The Bombay High Court on Friday stayed the 26/11 terror attacks trial against alleged LeT operative Zabiuddin Ansari alias Abu Jundal pending hearing of a plea filed by the Delhi Police against a lower court order, which asked them to provide travel documents to the accused.
The Delhi police’s Special Cell had approached the high court earlier this month claiming privilege over the documents and urged the court to quash and set aside the trial court’s order.
Justice Nitin Sambre today posted the petition for hearing on June 11, but stayed the trial against Jundal till then. The petitioner’s counsel Hiten Venegaonkar argued that the documents were classified and hence could not be shared with the defence. Jundal’s lawyer Yug Chaudhary, however, argued that the rights of the accused were being curtailed.
The trial court had last month directed that the travel documents be shared with Jundal’s lawyer Abdul Wahab Khan after an application was made by them. The trial against Jundal has been going on since over a year and the prosecution had last year recorded the statements of Pakistani-origin US national David Headley, who had carried out a recce of the spots in Mumbai, which were attacked.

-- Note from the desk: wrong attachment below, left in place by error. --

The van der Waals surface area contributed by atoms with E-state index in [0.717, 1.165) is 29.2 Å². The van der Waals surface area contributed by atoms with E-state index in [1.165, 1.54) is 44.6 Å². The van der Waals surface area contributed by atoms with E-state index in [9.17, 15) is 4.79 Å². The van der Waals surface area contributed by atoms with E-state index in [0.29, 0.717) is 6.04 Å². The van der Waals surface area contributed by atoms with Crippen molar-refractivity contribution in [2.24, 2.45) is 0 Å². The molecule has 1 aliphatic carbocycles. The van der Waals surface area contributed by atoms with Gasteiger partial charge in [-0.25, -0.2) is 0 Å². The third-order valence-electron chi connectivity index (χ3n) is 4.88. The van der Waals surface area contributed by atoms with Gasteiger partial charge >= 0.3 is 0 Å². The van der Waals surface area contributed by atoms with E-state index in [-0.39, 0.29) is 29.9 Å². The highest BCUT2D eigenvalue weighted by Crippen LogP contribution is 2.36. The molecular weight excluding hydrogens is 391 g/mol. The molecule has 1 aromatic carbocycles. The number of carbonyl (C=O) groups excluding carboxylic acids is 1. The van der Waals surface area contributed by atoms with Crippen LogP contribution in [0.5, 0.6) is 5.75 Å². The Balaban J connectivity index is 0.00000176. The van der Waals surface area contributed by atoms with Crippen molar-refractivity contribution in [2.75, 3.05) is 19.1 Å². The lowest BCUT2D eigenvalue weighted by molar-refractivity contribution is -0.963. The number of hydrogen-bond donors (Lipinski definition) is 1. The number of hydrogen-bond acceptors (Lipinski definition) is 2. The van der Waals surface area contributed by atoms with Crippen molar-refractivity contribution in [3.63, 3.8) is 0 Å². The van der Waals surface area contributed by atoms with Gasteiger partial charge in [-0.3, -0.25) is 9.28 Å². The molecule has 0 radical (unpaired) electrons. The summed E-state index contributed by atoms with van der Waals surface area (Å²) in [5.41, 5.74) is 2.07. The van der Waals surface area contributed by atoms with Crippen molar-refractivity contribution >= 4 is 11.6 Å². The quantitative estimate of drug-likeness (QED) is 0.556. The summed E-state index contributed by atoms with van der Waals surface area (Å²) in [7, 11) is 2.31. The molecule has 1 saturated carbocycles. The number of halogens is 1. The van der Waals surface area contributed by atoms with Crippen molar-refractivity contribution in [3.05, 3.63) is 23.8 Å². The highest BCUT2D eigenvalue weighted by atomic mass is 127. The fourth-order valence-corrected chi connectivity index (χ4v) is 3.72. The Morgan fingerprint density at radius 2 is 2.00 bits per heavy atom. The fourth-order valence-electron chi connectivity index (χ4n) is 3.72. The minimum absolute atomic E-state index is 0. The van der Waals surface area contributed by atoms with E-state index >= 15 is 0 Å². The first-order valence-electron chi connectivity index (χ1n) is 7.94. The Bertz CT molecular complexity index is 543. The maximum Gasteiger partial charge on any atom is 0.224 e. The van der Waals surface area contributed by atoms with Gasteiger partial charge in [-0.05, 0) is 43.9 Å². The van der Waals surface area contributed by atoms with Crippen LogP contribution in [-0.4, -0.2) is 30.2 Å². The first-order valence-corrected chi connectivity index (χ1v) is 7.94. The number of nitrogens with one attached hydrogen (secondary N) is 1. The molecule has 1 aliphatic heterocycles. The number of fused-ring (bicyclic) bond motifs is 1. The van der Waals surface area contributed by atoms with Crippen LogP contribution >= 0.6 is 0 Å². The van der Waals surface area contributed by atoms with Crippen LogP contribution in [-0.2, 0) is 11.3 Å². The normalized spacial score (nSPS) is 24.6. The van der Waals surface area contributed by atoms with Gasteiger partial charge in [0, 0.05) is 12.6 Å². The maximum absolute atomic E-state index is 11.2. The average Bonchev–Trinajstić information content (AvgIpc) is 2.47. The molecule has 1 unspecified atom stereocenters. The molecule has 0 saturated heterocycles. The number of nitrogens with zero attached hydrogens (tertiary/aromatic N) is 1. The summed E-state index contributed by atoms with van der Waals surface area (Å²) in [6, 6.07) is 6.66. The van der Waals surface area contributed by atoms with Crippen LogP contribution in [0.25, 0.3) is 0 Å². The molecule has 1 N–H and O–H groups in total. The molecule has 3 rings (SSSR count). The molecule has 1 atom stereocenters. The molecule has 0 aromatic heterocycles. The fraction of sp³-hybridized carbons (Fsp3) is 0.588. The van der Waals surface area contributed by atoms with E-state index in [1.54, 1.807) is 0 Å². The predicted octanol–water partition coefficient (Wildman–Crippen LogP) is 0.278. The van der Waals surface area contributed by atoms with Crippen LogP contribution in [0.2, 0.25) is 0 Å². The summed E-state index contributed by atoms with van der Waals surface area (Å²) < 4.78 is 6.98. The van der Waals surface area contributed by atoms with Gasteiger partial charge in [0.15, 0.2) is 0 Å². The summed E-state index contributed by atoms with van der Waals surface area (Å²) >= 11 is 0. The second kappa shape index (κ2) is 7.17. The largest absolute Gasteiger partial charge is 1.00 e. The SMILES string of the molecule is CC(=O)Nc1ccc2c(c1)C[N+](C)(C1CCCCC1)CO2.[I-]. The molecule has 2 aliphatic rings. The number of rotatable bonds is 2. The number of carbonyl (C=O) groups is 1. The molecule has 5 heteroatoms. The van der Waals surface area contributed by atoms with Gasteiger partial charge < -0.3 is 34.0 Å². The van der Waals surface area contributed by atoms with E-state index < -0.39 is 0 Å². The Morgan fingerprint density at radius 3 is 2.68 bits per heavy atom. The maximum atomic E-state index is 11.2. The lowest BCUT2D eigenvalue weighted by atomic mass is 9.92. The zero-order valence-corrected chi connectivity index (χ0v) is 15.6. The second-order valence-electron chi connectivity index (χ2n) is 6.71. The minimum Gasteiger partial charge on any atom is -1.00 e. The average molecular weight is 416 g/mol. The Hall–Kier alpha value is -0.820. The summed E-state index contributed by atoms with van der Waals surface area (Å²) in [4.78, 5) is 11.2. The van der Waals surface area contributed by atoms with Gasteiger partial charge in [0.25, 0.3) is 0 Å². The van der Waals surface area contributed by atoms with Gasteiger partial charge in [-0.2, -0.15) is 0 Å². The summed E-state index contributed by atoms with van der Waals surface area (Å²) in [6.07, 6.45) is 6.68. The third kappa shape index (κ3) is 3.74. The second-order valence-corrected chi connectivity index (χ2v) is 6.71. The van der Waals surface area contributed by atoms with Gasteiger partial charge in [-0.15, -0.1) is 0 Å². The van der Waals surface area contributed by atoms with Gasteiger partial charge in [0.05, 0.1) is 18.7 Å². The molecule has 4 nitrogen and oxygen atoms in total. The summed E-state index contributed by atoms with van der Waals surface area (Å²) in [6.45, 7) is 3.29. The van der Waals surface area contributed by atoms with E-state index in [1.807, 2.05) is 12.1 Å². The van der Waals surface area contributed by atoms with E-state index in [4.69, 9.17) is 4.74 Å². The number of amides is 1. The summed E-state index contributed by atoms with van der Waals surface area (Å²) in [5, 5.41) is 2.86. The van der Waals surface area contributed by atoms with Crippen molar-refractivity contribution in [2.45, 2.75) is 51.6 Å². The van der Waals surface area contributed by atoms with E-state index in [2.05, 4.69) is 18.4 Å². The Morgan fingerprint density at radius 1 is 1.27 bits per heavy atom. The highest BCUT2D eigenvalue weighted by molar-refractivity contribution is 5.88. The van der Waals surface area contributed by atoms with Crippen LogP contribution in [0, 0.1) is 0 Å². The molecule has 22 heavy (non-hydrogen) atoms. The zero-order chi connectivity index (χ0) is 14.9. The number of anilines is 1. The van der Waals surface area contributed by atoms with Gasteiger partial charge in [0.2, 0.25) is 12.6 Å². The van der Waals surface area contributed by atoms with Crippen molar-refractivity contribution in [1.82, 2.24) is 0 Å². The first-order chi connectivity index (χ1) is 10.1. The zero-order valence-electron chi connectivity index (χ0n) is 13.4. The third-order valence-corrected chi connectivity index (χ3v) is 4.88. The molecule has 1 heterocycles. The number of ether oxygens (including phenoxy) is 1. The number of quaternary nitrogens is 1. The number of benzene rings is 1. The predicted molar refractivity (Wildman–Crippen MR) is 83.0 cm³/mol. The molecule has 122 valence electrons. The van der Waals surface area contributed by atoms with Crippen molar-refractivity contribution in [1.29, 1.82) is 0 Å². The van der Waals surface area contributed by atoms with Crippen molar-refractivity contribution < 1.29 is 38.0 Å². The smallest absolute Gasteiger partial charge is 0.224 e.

According to the prosecution, Jundal allegedly coordinated the November 26, 2008 attacks from a terror control room in Karachi. After the carnage, which left 166 people dead and over 300 injured, he reportedly moved to Saudi Arabia.
Jundal’s lawyer has been arguing that the Saudi government deported Jundal, and three Indian police officers accompanied him on the flight to Delhi. The defence sought to review Jundal’s travel papers and the passenger list prepared by the airways, in which Jundal and the officers came to the national capital.
According to the defence, if the documents submitted by the airways to the Delhi Police are perused, it could damage the prosecution’s theory and raise questions over its claim that a Pakistani passport and identity cards were seized from Jundal at the time of his arrest.
The defence filed the application for travel documents earlier this year. It sought photocopies of the passports of the two officers who allegedly travelled with Jundal from Saudi Arabia, the passenger list of the Jet Airways flight from Saudi to Delhi, and a provisional travel paper issued by the Ministry of External Affairs (MEA). The prosecution has to examine five more witnesses in their case against Jundal.
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